1.    Introduction

Three years ago my wife and I retired and moved permanently to my father’s croft on the remote and glorious north west coast of Scotland.  Life since then has been pretty good, maybe a touch too good if recent blood tests are anything to go by.   These showed that my blood sugar levels were sitting right on the threshold of “Pre type 2 diabetes” and my cholesterol levels were way too high as well.  Oh dear!  Maybe the wonderful local lobsters, langoustines, smoked scallops, and grass fed lamb and beef from our superb local butcher really were having an measurable affect?  Ten years ago my cholesterol, blood sugar, and blood pressure had been described as “excellent” so what had gone wrong?   Maybe this was genetic as my father developed Type 2 Diabetes around the age of 70.


One factor that may have contributed was being diagnosed with prostate cancer in 2014.  It was reasonably advanced and had obviously been around for a while which probably explained a load of visits to my former GP in Edinburgh for vague symptoms that could only be described as “not feeling right”.  Eventually a PSA blood test indicated that all was not well with my prostate and I was soon undergoing treatment in the Western General.  Fortunately the treatment was successful but there were two minor side effects, both of which related to the hormone implants employed to reduce testosterone production and inhibit the growth of the tumour.  The reduction in testosterone significantly impaired my energy levels so my routine four or five sessions a week in the gym stopped.  In addition I lost a lot of muscle mass, particularly in the legs, and my weight began to increase even though I attempted to cut back on calories (although, to be honest, there was probably the odd chocolate biscuit in there too masquerading as comfort food in trying times!).


Anyway the net result was that when the cancer treatment ended I had not had my normal exercise for almost three years and I had accumulated an additional 6kg of fat.  In truth I, like 63% of UK adults, was overweight to start with :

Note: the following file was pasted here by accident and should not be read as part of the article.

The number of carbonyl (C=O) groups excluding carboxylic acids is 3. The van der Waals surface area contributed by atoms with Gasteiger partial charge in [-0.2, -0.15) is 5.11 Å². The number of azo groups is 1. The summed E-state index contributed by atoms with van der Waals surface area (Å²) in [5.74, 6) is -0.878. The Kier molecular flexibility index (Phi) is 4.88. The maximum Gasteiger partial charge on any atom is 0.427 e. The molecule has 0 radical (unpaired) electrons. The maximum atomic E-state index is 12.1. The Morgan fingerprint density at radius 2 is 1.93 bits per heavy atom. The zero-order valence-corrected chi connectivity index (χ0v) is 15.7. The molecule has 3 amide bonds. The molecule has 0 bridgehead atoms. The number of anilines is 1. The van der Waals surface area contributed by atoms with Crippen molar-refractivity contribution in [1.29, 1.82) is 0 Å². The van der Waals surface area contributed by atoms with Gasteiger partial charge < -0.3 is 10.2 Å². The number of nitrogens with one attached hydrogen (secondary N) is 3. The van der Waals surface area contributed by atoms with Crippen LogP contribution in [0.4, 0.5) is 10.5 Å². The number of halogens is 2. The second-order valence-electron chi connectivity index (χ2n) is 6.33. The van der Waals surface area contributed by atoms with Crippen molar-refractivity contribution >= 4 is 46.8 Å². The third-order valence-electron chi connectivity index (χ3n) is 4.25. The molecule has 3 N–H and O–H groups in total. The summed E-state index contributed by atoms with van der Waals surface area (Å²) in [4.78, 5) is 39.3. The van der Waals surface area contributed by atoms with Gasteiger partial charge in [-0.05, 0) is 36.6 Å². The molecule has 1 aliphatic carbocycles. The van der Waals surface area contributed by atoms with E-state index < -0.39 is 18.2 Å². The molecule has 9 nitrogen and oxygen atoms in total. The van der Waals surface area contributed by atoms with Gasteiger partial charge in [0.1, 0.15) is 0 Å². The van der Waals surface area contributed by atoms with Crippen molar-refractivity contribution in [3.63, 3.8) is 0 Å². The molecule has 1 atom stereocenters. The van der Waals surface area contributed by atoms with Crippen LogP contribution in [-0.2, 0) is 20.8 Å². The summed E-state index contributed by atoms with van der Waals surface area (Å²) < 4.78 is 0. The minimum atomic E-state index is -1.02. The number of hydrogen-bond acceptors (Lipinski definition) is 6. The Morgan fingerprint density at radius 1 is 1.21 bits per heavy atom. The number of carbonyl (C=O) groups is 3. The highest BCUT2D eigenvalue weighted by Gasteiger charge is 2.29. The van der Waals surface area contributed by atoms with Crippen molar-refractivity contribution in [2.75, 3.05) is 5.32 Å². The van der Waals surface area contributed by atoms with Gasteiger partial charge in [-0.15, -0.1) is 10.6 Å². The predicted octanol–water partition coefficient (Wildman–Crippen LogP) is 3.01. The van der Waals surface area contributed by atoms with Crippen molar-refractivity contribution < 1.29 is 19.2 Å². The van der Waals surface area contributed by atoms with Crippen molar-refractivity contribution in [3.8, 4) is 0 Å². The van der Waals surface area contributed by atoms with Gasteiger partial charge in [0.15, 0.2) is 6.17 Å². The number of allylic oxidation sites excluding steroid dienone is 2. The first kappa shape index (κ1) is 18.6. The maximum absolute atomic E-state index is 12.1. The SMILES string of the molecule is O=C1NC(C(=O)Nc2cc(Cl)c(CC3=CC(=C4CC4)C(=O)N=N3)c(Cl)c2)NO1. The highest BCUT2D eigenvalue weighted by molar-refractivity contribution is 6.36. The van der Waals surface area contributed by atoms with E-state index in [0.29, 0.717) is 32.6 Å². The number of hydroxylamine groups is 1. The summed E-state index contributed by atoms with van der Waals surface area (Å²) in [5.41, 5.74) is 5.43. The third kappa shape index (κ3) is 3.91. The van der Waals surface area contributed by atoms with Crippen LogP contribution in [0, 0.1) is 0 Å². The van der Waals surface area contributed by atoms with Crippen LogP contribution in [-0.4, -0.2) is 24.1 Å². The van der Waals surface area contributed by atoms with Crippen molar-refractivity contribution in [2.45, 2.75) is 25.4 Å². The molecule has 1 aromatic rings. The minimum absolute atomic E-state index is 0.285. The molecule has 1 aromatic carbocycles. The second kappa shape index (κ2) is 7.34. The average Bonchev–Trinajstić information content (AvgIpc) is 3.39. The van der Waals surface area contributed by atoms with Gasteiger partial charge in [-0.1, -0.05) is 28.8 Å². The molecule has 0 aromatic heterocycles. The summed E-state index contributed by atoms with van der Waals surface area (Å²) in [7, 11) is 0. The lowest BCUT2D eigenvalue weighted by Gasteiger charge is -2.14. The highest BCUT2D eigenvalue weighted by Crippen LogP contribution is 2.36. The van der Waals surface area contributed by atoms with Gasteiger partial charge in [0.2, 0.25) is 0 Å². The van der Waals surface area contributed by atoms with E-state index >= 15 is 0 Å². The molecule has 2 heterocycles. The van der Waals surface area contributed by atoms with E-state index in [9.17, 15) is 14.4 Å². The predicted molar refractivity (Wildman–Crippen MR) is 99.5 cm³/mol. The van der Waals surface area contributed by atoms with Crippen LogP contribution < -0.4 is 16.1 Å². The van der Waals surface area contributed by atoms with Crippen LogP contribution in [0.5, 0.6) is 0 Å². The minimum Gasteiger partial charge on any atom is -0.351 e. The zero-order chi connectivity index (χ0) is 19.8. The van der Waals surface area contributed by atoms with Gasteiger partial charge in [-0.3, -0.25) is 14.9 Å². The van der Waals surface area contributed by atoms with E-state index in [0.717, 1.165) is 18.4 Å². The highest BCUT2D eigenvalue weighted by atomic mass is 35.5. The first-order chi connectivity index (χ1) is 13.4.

However that extra 6kg left me feeling decidedly podgy and I knew that some action was needed.   Receiving the diagnosis on blood sugar and cholesterol was a wake up call.  Had I still been living in Edinburgh I suspect that my doctor’s pen would have been hovering over the prescription pad before my five minute appointment even started and I would have been on drugs for the rest of my life.   Fortunately my local surgery in Aultbea provided a more relaxed environment in which to discuss the problem and consider the alternatives to drug therapy!



1.1    Taking control of blood sugar 

I had absolutely no desire to begin a regime of drugs that would probably last for the rest of my life.  If changes to lifestyle and diet could do the job just as well then surely that was my responsibility because it was completely under my control.  I just needed to work out what to do.    I agreed with my doctor that we would hold off on the drugs for a few months while I lost some weight and implemented any other lifestyle changes that might help influence my cholesterol and blood sugar.


So let’s cut to the chase!  The net result is that in a little under 6 months my body fat has dropped from 29.5% to 8.3% and I have been able to reduce my cholesterol and blood sugar levels by amounts that my doctor described as “spectacular”.   In addition, my blood pressure, although not high to start with, has also dropped by a significant amount.


Impressive though these stats might be however, the most significant outcome is the feeling of personal wellbeing :  I simply cannot remember when I last felt so alive and energized.  I am sleeping about 1.5 hours less each night yet waking feeling completely refreshed.